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And each loud passion of the mind
Is like a furious gust of wind,
Which bears his bark with many a wave,
Till he casts anchor in the grave.

Ye see yon birkie ca'd a lord,

Wha struts, and stares, and a' that, Though hundreds worship at his word,

He's but a coof for a' that ; For a' that, and a' that,

His riband, star, and a' that; The man of independent mind,

He looks and laughs at a' that.

It is a flower which buds and grows
And withers as the leaves disclose;
Whose spring and fall faint seasons keep,
Like fits of waking before sleep ;
Then shrinks into that fatal mould
Where its first being was enrolled.

A prince can mak a belted knight,

A marquis, duke, and a' that; But an honest man 's aboon his might,

Guid faith, he maunna fa' that!
For a' that, and a' that,

Their dignities, and a' that;
The pith o' sense, and pride o' worth,

Are higher ranks than a' that.
Then let us pray that come it may,

As come it will for a' that, That sense and worth, o'er a' the earth,

May bear the gree, and a' that. For a' that, and a' that,

It's coming yet, for a' that, – When man to man, the warld o'er,

Shall brothers be for a' that!

It is a dream whose seeming truth
Is moralized in age and youth ;
Where all the comforts he can share
As wandering as his fancies are ;
Till in the mist of dark decay
The dreamer vanish quite away.

It is a dial which points out
The sunset as it moves about ;
And shadows out in lines of night
The subtle stages of time's flight,
Till all-obscuring earth hath laid
The body in perpetual shade.

ROBERT BURNS.

It is a weary interlude,
Which doth short joys, long woes include ;
The world the stage, the prologue tears,
The acts vain hopes and varied fears ;
The scene shuts up with loss of breath,
And leaves no epilogue but death.

SONNET.

HENRY KING.

THE END OF THE PLAY.

A good that never satisfies the mind,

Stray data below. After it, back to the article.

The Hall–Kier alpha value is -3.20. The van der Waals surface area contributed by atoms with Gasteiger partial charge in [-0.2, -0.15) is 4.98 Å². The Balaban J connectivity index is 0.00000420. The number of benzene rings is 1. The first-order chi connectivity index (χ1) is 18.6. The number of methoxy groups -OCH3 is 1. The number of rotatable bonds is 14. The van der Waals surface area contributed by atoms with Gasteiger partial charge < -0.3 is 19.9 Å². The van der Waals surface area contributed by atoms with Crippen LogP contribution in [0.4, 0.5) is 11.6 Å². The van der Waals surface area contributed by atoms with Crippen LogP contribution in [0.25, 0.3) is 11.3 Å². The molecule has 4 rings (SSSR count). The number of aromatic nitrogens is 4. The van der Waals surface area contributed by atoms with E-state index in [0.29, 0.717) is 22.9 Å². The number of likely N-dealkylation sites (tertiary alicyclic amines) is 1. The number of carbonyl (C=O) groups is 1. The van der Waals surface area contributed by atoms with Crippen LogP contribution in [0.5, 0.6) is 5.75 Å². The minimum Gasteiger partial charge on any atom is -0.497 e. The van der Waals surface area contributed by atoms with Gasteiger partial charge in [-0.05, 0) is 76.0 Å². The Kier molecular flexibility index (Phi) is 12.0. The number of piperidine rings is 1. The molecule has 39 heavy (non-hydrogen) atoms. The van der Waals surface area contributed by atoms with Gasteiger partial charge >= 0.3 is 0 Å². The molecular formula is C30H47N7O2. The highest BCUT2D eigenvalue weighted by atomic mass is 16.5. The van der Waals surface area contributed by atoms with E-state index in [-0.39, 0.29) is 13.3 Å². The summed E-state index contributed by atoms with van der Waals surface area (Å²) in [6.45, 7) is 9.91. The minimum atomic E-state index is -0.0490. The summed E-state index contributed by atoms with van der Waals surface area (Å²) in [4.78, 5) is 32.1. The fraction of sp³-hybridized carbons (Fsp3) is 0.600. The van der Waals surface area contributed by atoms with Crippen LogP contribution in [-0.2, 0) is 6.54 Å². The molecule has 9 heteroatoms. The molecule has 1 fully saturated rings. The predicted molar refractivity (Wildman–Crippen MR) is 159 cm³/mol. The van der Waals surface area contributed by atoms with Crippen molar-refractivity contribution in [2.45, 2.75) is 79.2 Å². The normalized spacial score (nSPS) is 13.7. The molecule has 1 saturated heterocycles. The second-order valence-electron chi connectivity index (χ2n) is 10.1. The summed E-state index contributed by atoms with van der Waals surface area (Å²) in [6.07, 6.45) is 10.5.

A beauty fading like the April flowers,
A sweet with floods of gall that runs combined,
A pleasure passing ere in thought made ours,
An honor that more fickle is than wind,
A glory at opinion's frown that lowers,
A treasury which bankrupt time devours,
A knowledge than grave ignorance more blind,
A vain delight our equals to command,
A style of greatness, in effect a dream,
A swelling thought of holding sea and land,
A servile lot, decked with a pom pous name,
Are the strange ends we toil for here below,
Till wisest death make us our errors know.

The play is done, - the curtain drops,

Slow falling to the prompter's bell ; A moment yet the actor stops,

And looks around, to say farewell. It is an irksome word and task ;

And, when he's laughed and said his say, He shows, as he removes the mask,

A face that's anything but gay.

WILLIAM DRUMMOND.

THE DIRGE.

What is the existence of man's life
But open war, or slumbered strife ?
Where sickness to his sense presents
The combat of the elements;
And never feels a perfect peace,
Till death's cold hand signs his release.
It is a storm where the hot blood
Outvies in rage the boiling flood ;

One word, ere yet the evening ends,

Let's close it with a parting rhyme ;
And pledge a hand to all young friends,

As fits the merry Christmas time ;
On life's wide scene you, too, have parts

That fate erelong shall bid you play ; Good night !— with honest, gentle hearts

A kindly greeting go alway! Good night !- I'd say the griefs, the joys,

Just hinted in this mimic page, The triumphs and defeats of boys,

Are but repeated in our age ;

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POEMS OF RELIGION

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/ here on this blare Thanksging tight, the raise To The one grateful brico; for what Than daess, Lord, is righe And this believing the rycnes.

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Then why, O blessed Jesus Christ,

Should I not love thee well ? Not for the hope of winning heaven,

Nor of escaping hell !
Not with the hope of gaining aught,

Not seeking a reward ;
But as thyself hast loved me,

O everlasting Lord !

E'en so I love thee, and will lore,

And in thy praise will sing, Solely because thou art my God, And my eternal King. ST. FRANCIS XAVIER (Latin). Translation

of EDWARD CASWELL.

THE NEW JERUSALEM. O MOTHER dear, Jerusalem,

When shall I come to thee?
When shall my sorrows have an end,

Thy joys when shall I see?
O happy harbor of God's saints !

O sweet and pleasant soil !
In thee no sorrow can be found,

Nor grief, nor care, nor toil.
No dimly cloud o'ershadows thee,

Nor gloom, nor darksome night;, But every soul shines as the sun,

For God himself gives light. Thy walls are made of precious stone,

Thy bulwarks diamond-square,
Thy gates are all of orient pearl, -

O God ! if I were there !
O my sweet home, Jerusalem !

Thy joys when shall I see ? -
The King sitting upon thy throne,

And thy felicity ?

EMPLOYMENT.

If as a flowre doth spread and die, Thou wouldst extend me to some good, Before I were by frost's extremitie

Nipt in the bud, The sweetnesse and the praise were thine ;

But the extension and the room Which in thy garland I should fill were mine

At thy great doom.

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